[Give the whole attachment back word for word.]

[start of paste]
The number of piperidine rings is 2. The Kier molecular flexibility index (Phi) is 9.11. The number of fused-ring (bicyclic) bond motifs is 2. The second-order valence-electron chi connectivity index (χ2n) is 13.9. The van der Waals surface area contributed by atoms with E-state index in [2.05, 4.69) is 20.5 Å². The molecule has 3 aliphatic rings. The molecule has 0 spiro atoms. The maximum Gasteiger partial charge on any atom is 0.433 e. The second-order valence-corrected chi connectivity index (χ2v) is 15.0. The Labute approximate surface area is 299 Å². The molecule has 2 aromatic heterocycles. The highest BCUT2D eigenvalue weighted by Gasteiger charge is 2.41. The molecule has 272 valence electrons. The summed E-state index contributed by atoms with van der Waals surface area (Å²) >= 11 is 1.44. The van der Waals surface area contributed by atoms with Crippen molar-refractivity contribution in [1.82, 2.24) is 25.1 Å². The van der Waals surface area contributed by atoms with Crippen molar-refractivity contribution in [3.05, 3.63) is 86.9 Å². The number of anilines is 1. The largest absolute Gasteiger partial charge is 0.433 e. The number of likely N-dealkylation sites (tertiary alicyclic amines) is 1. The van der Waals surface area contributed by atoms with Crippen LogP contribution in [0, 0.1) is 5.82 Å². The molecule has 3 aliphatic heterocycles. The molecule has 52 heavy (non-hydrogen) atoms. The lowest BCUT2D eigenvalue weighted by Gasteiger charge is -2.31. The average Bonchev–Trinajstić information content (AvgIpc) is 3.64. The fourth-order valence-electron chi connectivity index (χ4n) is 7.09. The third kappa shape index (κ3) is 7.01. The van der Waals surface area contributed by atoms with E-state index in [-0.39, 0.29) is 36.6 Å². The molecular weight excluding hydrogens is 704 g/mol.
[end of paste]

The number of piperidine rings is 2. The Kier molecular flexibility index (Phi) is 9.11. The number of fused-ring (bicyclic) bond motifs is 2. The second-order valence-electron chi connectivity index (χ2n) is 13.9. The van der Waals surface area contributed by atoms with E-state index in [2.05, 4.69) is 20.5 Å². The molecule has 3 aliphatic rings. The molecule has 0 spiro atoms. The maximum Gasteiger partial charge on any atom is 0.433 e. The second-order valence-corrected chi connectivity index (χ2v) is 15.0. The Labute approximate surface area is 299 Å². The molecule has 2 aromatic heterocycles. The highest BCUT2D eigenvalue weighted by Gasteiger charge is 2.41. The molecule has 272 valence electrons. The summed E-state index contributed by atoms with van der Waals surface area (Å²) >= 11 is 1.44. The van der Waals surface area contributed by atoms with Crippen molar-refractivity contribution in [1.82, 2.24) is 25.1 Å². The van der Waals surface area contributed by atoms with Crippen molar-refractivity contribution in [3.05, 3.63) is 86.9 Å². The number of anilines is 1. The largest absolute Gasteiger partial charge is 0.433 e. The number of likely N-dealkylation sites (tertiary alicyclic amines) is 1. The van der Waals surface area contributed by atoms with Crippen LogP contribution in [0, 0.1) is 5.82 Å². The molecule has 3 aliphatic heterocycles. The molecule has 52 heavy (non-hydrogen) atoms. The lowest BCUT2D eigenvalue weighted by Gasteiger charge is -2.31. The average Bonchev–Trinajstić information content (AvgIpc) is 3.64. The fourth-order valence-electron chi connectivity index (χ4n) is 7.09. The third kappa shape index (κ3) is 7.01. The van der Waals surface area contributed by atoms with E-state index in [-0.39, 0.29) is 36.6 Å². The molecular weight excluding hydrogens is 704 g/mol.